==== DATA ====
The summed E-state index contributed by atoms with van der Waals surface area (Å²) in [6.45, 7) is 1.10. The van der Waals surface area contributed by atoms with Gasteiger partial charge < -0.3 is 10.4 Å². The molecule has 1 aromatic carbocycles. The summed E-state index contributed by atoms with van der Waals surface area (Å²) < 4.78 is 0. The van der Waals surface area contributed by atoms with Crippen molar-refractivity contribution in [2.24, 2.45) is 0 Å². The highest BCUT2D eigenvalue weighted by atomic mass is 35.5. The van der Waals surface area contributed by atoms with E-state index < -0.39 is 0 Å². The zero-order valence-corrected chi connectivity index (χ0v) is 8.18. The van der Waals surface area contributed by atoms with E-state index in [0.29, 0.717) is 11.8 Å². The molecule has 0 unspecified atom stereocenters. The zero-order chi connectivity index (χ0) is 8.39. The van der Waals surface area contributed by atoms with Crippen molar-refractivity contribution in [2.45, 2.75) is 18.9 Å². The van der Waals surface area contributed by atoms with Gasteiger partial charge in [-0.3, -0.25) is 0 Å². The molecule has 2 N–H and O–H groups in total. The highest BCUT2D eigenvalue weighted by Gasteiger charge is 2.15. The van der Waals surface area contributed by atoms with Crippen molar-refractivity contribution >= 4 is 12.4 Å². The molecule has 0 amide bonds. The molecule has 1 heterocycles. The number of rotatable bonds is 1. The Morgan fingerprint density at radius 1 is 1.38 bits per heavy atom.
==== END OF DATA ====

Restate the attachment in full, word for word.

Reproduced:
The summed E-state index contributed by atoms with van der Waals surface area (Å²) in [6.45, 7) is 1.10. The van der Waals surface area contributed by atoms with Gasteiger partial charge < -0.3 is 10.4 Å². The molecule has 1 aromatic carbocycles. The summed E-state index contributed by atoms with van der Waals surface area (Å²) < 4.78 is 0. The van der Waals surface area contributed by atoms with Crippen molar-refractivity contribution in [2.24, 2.45) is 0 Å². The highest BCUT2D eigenvalue weighted by atomic mass is 35.5. The van der Waals surface area contributed by atoms with E-state index < -0.39 is 0 Å². The zero-order valence-corrected chi connectivity index (χ0v) is 8.18. The van der Waals surface area contributed by atoms with E-state index in [0.29, 0.717) is 11.8 Å². The molecule has 0 unspecified atom stereocenters. The zero-order chi connectivity index (χ0) is 8.39. The van der Waals surface area contributed by atoms with Crippen molar-refractivity contribution in [2.45, 2.75) is 18.9 Å². The van der Waals surface area contributed by atoms with Gasteiger partial charge in [-0.3, -0.25) is 0 Å². The molecule has 2 N–H and O–H groups in total. The highest BCUT2D eigenvalue weighted by Gasteiger charge is 2.15. The van der Waals surface area contributed by atoms with Crippen molar-refractivity contribution >= 4 is 12.4 Å². The molecule has 0 amide bonds. The molecule has 1 heterocycles. The number of rotatable bonds is 1. The Morgan fingerprint density at radius 1 is 1.38 bits per heavy atom.